“I've always felt the best model is relevant to rents; what can you get for this house if you rent it out? If you can't get 8 per cent ROI with 20 per cent down, the prices are too high,” one anonymous commenter wrote on MortgageBrokerNews.ca. “That means they're too high in Toronto, but not in Ajax for example.”
According to the central bank, the two traditional methodologies created wide estimate ranges, due to the very different methods used to calculate valuations.
For example, TD Bank and the International Monetary Fund (IMF) both believe Canada’s house prices are overvalued by ten per cent; Fitch Ratings suggest they are overvalued by 20 per cent and The Economist believes the figure sits around 30 per cent.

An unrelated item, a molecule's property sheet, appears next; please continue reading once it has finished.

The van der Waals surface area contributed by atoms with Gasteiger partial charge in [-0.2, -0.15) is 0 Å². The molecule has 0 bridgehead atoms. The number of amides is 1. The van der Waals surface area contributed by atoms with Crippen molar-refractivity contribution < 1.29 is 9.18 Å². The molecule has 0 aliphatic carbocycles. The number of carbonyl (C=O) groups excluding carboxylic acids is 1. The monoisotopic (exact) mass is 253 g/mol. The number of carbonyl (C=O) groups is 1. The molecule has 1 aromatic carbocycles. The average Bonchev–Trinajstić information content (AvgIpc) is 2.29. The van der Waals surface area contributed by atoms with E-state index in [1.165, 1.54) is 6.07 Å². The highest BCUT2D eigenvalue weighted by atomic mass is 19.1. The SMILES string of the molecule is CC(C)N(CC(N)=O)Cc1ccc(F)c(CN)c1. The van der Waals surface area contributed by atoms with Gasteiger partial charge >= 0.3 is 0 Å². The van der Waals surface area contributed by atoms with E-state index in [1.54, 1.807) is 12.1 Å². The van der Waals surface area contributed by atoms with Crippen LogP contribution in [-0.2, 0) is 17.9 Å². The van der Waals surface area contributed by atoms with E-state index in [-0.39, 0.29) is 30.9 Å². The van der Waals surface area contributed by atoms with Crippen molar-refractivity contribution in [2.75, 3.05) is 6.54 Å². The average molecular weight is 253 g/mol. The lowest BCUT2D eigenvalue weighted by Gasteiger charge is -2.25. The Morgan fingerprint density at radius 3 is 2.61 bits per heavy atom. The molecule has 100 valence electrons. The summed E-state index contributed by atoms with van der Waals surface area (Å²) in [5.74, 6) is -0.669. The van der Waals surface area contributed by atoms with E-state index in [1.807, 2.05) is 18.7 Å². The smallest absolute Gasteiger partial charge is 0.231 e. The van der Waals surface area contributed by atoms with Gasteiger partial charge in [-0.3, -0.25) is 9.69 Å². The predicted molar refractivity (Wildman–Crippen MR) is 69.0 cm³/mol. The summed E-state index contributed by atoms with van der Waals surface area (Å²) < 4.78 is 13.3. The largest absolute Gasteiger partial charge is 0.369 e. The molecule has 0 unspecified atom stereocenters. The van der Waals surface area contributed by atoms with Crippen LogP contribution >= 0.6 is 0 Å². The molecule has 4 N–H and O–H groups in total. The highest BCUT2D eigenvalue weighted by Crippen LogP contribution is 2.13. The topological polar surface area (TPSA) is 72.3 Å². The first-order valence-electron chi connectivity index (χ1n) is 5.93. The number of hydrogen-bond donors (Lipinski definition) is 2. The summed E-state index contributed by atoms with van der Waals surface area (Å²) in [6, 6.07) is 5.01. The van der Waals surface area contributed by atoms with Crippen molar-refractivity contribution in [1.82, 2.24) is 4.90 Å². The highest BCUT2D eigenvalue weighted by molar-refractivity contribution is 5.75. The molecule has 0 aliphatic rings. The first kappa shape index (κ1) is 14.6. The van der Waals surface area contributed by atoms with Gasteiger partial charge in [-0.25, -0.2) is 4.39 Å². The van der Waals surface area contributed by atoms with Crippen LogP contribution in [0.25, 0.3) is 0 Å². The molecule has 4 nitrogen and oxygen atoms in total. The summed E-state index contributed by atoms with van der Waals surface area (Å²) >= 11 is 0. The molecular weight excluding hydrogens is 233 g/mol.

It came up with a new model which estimates house prices are overvalued by 10-30 per cent; a range that is, of course, line with several other organizations’ figures.
And while some have lauded the Bank for taking a stance on the issue, others believe a more micro view would better benefit brokers, realtors and homebuyers.
“Canada is a huge country with many different local economies. Just like having a single monetary policy for the entire country does not work, coming out and saying that Canada's housing market is overvalued by 30 per cent is also a mistake, especially for the Bank of Canada to come out with,” Jeff, a MortgageBroker.ca reader wrote. “The matter is a regional one, not national.”
Now that the Bank of Canada has jumped into the overvaluation discussion, brokers have weighed in on the organization’s methods and accuracy.